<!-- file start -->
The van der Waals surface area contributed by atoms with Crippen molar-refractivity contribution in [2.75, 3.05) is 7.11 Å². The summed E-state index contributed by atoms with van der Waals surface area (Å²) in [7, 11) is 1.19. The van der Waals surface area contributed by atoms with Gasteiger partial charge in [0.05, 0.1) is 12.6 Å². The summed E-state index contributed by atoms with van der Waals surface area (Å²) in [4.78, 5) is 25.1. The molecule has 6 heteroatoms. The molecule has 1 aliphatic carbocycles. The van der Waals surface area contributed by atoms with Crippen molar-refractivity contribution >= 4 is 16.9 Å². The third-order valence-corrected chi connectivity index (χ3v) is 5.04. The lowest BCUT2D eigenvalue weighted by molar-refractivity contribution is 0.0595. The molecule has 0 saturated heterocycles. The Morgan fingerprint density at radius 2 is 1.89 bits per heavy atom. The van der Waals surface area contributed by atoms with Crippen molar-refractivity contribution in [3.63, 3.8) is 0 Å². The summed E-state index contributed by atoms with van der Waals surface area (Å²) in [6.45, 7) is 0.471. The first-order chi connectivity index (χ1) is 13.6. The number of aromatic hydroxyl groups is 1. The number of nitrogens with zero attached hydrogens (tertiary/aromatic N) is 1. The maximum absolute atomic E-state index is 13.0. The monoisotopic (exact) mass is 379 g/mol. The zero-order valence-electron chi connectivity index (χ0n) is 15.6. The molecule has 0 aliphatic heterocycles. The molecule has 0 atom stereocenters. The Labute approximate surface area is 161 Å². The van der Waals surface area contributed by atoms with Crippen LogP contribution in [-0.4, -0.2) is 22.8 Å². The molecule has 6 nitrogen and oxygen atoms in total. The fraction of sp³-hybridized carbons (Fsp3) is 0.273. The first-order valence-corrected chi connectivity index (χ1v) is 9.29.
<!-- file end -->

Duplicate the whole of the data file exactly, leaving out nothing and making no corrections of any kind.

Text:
The van der Waals surface area contributed by atoms with Crippen molar-refractivity contribution in [2.75, 3.05) is 7.11 Å². The summed E-state index contributed by atoms with van der Waals surface area (Å²) in [7, 11) is 1.19. The van der Waals surface area contributed by atoms with Gasteiger partial charge in [0.05, 0.1) is 12.6 Å². The summed E-state index contributed by atoms with van der Waals surface area (Å²) in [4.78, 5) is 25.1. The molecule has 6 heteroatoms. The molecule has 1 aliphatic carbocycles. The van der Waals surface area contributed by atoms with Crippen molar-refractivity contribution >= 4 is 16.9 Å². The third-order valence-corrected chi connectivity index (χ3v) is 5.04. The lowest BCUT2D eigenvalue weighted by molar-refractivity contribution is 0.0595. The molecule has 0 saturated heterocycles. The Morgan fingerprint density at radius 2 is 1.89 bits per heavy atom. The van der Waals surface area contributed by atoms with Crippen molar-refractivity contribution in [3.63, 3.8) is 0 Å². The summed E-state index contributed by atoms with van der Waals surface area (Å²) in [6.45, 7) is 0.471. The first-order chi connectivity index (χ1) is 13.6. The number of aromatic hydroxyl groups is 1. The number of nitrogens with zero attached hydrogens (tertiary/aromatic N) is 1. The maximum absolute atomic E-state index is 13.0. The monoisotopic (exact) mass is 379 g/mol. The zero-order valence-electron chi connectivity index (χ0n) is 15.6. The molecule has 0 aliphatic heterocycles. The molecule has 0 atom stereocenters. The Labute approximate surface area is 161 Å². The van der Waals surface area contributed by atoms with Crippen LogP contribution in [-0.4, -0.2) is 22.8 Å². The molecule has 6 nitrogen and oxygen atoms in total. The fraction of sp³-hybridized carbons (Fsp3) is 0.273. The first-order valence-corrected chi connectivity index (χ1v) is 9.29.